I've read articles with very conflicting arguments on t-shirt estimates. Neither article seemed all that credible so I thought I would bring this up here.

Are t-shirt estimates a good idea?

For those who haven't heard of this: T-shirt estimates are the practice of giving very vague and high level estimates when given vague, high level requirements, and no resources to estimate.

They are based on t-shirt sizes and as such are broken down into: XS, S, M, L, XL, etc.

I don't see any problem in them in principle. Requirement gathering, requirements research and proper estimation all require time. Much of the time, 'clients' can request premature estimates and the ability to use t-shirt estimations allows for answers that are obviously overly vague and can't be held to any standard. At the time, this satisfies the 'clients' as they at least something to base their thinking on.

Conversely, if you were to give the same client the answer of 5,000 hours but gave the stipulation that this was just a guess and put that in bold, red, and blinking text. You run the risk of the client 'forgetting' this and then getting upset when these hours change drastically when a proper estimate is done.

  • 2
    So basically you are gauging the relative merit of this technique in direct proportion to the amount of meaningless satisfaction experienced by a pointy-haired boss? Commented Aug 7, 2013 at 21:25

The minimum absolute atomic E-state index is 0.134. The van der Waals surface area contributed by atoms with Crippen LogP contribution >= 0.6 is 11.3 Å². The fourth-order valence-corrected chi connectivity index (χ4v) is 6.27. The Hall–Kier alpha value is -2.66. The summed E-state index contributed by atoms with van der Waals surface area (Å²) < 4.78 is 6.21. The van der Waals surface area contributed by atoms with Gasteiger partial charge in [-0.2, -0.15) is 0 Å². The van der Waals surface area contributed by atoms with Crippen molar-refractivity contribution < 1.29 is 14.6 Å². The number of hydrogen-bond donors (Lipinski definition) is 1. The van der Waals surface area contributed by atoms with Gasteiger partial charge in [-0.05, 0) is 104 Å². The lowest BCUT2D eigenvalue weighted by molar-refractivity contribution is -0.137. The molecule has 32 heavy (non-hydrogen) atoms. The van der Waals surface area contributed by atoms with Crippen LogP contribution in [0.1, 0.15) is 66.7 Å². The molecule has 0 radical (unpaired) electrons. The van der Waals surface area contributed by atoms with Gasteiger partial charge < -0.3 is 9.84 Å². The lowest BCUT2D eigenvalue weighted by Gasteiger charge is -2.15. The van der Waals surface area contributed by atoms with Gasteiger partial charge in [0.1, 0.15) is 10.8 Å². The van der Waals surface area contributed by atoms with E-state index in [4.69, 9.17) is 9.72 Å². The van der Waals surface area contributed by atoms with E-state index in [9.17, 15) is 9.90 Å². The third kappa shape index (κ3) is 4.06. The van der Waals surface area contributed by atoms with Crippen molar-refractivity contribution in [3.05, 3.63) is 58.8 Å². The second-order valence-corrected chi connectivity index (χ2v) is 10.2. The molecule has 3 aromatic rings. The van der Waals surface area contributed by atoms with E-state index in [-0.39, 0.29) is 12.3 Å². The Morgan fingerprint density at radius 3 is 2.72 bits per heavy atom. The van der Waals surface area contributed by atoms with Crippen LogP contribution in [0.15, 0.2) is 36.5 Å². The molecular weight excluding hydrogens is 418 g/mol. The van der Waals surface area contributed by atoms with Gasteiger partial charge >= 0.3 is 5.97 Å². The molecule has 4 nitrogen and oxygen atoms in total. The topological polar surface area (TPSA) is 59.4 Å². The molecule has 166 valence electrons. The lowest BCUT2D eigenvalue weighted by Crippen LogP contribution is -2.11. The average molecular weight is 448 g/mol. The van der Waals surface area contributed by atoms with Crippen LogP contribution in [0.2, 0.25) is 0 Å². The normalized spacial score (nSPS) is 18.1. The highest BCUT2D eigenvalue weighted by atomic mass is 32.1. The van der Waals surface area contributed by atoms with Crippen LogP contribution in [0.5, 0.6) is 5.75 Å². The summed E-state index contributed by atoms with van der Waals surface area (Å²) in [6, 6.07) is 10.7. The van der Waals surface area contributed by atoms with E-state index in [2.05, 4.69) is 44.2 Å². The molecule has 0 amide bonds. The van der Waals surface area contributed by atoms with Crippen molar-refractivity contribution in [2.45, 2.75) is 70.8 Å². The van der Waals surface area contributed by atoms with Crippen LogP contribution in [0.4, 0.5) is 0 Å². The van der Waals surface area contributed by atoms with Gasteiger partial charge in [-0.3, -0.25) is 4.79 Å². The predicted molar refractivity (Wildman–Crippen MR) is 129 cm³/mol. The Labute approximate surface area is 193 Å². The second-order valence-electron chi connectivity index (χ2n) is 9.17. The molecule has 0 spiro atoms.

• 1
    T-Shirt estimates are just agile "story points" with a different name.
    – user53141
    Commented Aug 8, 2013 at 1:45
  • @StevenBurnap if you are playing planning poker though the story points are on an exponential curve its not clear that T-shirt estimates are (and this might be a weakness of them)
    – jk.
    Commented Aug 8, 2013 at 7:58

1 Answer 1


A manager's S is probably a programmer's L, and a programmer's L when being asked to give an estimate in under 30 seconds is often an XXXL in real life.

And of course your cautious programmer may say L whereas your flippant one says M.

So, they're only as good as the communication between the two people having the discussion. At my small, close-knit firm where we're in good relations, my manager knows "shouldn't take too long" means "thinking about it for 10 seconds I don't see any glaring problems." But he also knows I would have to think about it a lot longer to be more sure no huge snags are hit. And, if you rely on t-shirt estimates, be sure you're only making commitments as good as your data.

Don't fall for the trap where these sound quantitative. They are qualitative. Thinking of how my firm operates, this table is problem accurate for how we would use them:

  • S - "shouldn't take too long." (Later: oh wait, this thing needs to be done too)
  • M - "doesn't sound that hard." (But it involves a lot of components and one of them might be harder to code on or scale than I realize right now.)
  • L - "that's not easy." (A week or two. You probably don't want to do it unless it's an actual real project.)
  • You would establish it based on common grounds. Each person is aware of the size of the project relative other projects they've done for the same 'client'. Maybe this model works best for internal IT shops that cater to one business always.
    – user606723
    Commented Aug 9, 2013 at 19:27

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